The “Information Age” gets a lot of flack for saturating our brains with fleeting trends and our newsfeeds with needless tweets and incessant selfies. Nevertheless, 21st century success stories, like the one that belongs to Quebec City-based designer Rudy Bois, remind us that hyperspace is still a magical place where dreams really can and do come true.
After launching his first high-end ready-to-wear collection, RUDYBOIS, exclusively online in 2012, Bois became an “overnight success” in modern-day terms — one tweet, Facebook post, and online order at a time. Soon after, Elle Canada, Elle Québec, Dress To Kill, LOULOU Magazine, and Clin D’Oeil Magazine featured the designer in their national publications, and celebrities like actress Karine Vanasse, singer Marie-Maie, and model Pamela Bernier became early fans of the emerging Canadian handmade brand. If that’s not a real-life social media era fairy tale, we don’t know what is. We caught up with Bois backstage before his World MasterCard Fashion Week runway show in Toronto to find out more about his unique story, the influence of social media on his career, and all about his Spring/Summer 2015 collection…
Tell us a bit about yourself. What should people know?
I’m from Trois-Pistoles in Quebec, a little town of about 3,000 people. I moved out after high school to Quebec City, which is a bit bigger, where I did my studies in fashion marketing. In my last semester, I did an internship in Paris with an accessories designer. My studies were more in the business/marketing side of things, but I had to make some creations for her because she was so busy. It brought back the passion I had since I was a kid to create. When you are from a little city like I am, it isn’t really cool to say that you love fashion and want to design women’s wear. After my studies, I decided to incorporate my own business with my partner and husband, Michael. We launched our first collection in August 2012 for Spring/Summer 2013. Everything has gone so fast since then.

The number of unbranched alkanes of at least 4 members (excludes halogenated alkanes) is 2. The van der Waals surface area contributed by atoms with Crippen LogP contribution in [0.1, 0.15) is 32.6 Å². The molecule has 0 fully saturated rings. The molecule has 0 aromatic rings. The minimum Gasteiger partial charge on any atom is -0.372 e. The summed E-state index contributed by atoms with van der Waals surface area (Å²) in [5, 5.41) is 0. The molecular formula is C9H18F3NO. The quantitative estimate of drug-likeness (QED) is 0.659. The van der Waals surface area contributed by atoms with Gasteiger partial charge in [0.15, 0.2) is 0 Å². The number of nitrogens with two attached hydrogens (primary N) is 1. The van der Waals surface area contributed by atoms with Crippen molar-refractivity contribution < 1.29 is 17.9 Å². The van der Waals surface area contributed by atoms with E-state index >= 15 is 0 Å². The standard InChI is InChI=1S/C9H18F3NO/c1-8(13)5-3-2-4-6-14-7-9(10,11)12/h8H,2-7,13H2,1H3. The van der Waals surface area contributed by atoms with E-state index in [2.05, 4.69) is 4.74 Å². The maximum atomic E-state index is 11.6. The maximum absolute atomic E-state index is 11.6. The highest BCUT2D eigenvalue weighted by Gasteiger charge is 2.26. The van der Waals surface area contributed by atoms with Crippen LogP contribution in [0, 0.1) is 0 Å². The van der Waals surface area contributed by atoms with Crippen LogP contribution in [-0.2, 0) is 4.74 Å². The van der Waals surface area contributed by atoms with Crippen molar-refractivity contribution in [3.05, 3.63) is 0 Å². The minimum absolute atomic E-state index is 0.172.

What was your inspiration for this collection, Spring/Summer 2015?
For this collection, I was inspired by drama and romanticism. Concretely, you can see it in the colours: there’s a lot of white, a lot of black, and two tones of red – one darker, one brighter. I used a rough, wrinkled silk and juxtaposed it with a sleek, fabulous chiffon.
Where do you take your inspiration from that isn’t fashion?
Travel brings me a lot of inspiration, but not concretely – not from seeing people wearing different things on the street, necessarily. It brings me inspiration in the way that it takes fear out of me. We all have an inner fear, and traveling pushes back that fear.
What are the biggest challenges or benefits to being Canadian as a designer?
To be honest with you, I’m a dreamer, so I don’t even think about that. Maybe I’m naïve. When you’re passionate, you don’t even choose; you just do, and it’s inexplicable. I don’t think being Canadian is a bigger challenge – being in fashion itself is a challenge. If I wanted to make a lot of money, I’d be working in pharmaceuticals or something like that. I do what I do because I love it, and it’s not a job for me.
As a designer, what’s it like to work in the “Information Age”?
Everything goes so fast. I’m young, so I’ve grown up this way; it’s just the way it is.
Do you think you have a bigger audience because of social media?
Definitely. Right now, I’m only sold online. My biggest weapon is definitely social media. I’m on everything, but I think my favourite is Twitter. People are so easy to reach, and open to talk to. I have met a lot of friends on Twitter just by talking about fashion.
Has the social media era made it more possible for young designers to rise to prominence, do you think?
Definitely. In Quebec City, for instance, fashion isn’t taken very seriously. It wasn’t possible for us to get a loan from the bank because we’re so young, and we didn’t have a house or car to help get a loan. Social media helped us to market our label and is what got us to fashion week.